Cancelled deals and their consequences

The move in the Pyithu Hluttaw to cancel a controversial deal to build a private hospital on government land was in the public interest but will have alarmed investors.


On May 12, the Lower House approved without objection a proposal to cancel a controversial US$70 million project to build a private hospital on government-owned land in downtown Yangon.

A consortium headed by Singapore-based Parkway Pantai, a subsidiary of Malaysian healthcare provider, IHH Healthcare, had begun work on the 250-bed Parkway Yangon Hospital on a 4.3 acre site at the corner of Bogyoke Aung San and Pyay roads in late January.

The move against the hospital in the Pyithu Hluttaw was launched on May 4 by National League for Democracy MP Dr San Shwe Win (Yegyi, Ayeryarwady) who had called for the long-term lease granted to the consortium for the build-operate-transfer project to be withdrawn.

This is the first time the NLD-dominated parliament has moved against a project approved during the previous U Thein Sein government. This week I would like to discuss how it happened, the likely impact on foreign investment, and how similar controversies might be handled in future.

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In his proposal tabled in the Pyithu Hluttaw, San Shwe Win asked why a long-term lease for a private hospital had been granted for the 4.3-acre plot when the land was expected to be used for the future expansion of Yangon General Hospital.

He said the decision had exposed weaknesses in the transparency of the Myanmar Investment Commission and the former Union government, and urged the cancellation of the lease on the grounds that the project was not in the public interest.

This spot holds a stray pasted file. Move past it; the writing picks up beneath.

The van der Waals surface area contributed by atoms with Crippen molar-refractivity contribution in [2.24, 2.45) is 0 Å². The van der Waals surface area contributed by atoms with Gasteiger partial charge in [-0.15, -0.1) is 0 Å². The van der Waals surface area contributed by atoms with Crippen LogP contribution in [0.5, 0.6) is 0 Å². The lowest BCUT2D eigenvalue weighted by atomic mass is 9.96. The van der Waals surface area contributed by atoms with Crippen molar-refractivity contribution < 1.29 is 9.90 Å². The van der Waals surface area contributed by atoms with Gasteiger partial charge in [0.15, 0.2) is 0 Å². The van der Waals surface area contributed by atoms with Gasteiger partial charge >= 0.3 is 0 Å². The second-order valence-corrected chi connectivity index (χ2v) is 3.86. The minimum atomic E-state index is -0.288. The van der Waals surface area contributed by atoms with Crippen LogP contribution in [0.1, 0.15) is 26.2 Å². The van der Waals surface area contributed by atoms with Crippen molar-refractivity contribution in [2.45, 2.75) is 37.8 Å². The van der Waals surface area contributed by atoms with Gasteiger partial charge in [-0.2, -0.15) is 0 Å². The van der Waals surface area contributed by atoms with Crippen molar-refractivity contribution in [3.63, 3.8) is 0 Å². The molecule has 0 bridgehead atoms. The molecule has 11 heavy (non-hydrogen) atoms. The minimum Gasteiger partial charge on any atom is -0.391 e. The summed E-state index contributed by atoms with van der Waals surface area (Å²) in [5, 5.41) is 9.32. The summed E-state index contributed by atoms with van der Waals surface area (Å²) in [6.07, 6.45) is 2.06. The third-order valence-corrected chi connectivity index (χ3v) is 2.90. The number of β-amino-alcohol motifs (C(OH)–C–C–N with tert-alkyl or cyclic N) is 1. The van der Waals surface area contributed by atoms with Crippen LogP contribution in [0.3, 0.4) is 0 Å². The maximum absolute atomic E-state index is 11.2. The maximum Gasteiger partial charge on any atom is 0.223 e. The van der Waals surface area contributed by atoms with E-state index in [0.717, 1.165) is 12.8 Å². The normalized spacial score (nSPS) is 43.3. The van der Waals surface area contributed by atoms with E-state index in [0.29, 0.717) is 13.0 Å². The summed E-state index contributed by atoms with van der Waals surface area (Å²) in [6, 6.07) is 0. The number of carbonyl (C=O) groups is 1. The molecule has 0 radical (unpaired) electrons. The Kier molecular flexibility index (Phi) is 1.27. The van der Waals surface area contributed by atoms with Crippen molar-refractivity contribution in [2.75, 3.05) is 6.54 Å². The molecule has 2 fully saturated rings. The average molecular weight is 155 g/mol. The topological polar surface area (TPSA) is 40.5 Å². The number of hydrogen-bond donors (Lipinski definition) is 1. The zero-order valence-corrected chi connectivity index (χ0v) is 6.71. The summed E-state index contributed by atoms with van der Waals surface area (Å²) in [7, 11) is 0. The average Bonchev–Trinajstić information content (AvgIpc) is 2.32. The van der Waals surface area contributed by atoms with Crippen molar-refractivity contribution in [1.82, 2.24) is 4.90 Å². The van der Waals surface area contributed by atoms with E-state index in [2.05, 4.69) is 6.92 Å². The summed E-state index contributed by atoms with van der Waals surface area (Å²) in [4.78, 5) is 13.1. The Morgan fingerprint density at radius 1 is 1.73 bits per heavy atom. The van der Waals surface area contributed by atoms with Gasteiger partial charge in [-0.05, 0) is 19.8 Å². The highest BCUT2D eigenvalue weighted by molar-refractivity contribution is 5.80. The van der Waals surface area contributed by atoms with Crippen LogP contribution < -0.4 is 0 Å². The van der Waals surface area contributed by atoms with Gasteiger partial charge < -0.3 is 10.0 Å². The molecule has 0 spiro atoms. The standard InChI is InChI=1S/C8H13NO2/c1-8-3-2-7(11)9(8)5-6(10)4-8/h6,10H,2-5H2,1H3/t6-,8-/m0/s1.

The proposal was debated by seven MPs, including two from the unelected military bloc. They implicitly objected to San Shwe Win’s proposal, with Lieutenant-Colonel Soe Myint saying that private hospitals were needed to provide a level of care unavailable at government facilities. The military MPs said millions of dollars were being spent each year by citizens going abroad to receive medical treatment.

The other five MPs said the plot’s location in the Yangon General Hospital compound and near the University of Medicine and the University of Nursing made it suitable for either a training hospital or the expansion of the crowded YGH. They strongly opposed the decision to grant the consortium a lease for 50 years, with the option of two 10-year extensions.

The Health Minister, Dr Myint Htwe, said the proposal to build the hospital had gone to the ministry on September 24 last year. The proposal, initially for 150 beds but increased to 250 beds, was supported by the ministry and it allotted the 4.3 acre site for the project.

At the ministry’s urging, the previous government accelerated the approval process and the agreement to build the hospital was signed on January 29. According to the agreement, the project developers sent $2.58 million to the account of the Ministry of Health through Singapore’s OCBC Bank, amounting to 30 percent of the land use premium.

The NLD government has to implement the proposal to withdraw the lease because it was approved without objection by the five NLD MPs and by the Minister of Health. This is the first time the NLD government has decided to cancel an agreement made by the previous administration.

Whether the government will cancel other projects approved by the Thein Sein administration remains to be seen. The decision by the Pyithu Hluttaw to cancel the hospital project was reasonable and in the public interest but it may create concern among international investors.

The NLD government would damage its image were it to repeatedly cancel business agreements. In its consideration of agreements made by the previous administration, the government needs to act with great care.

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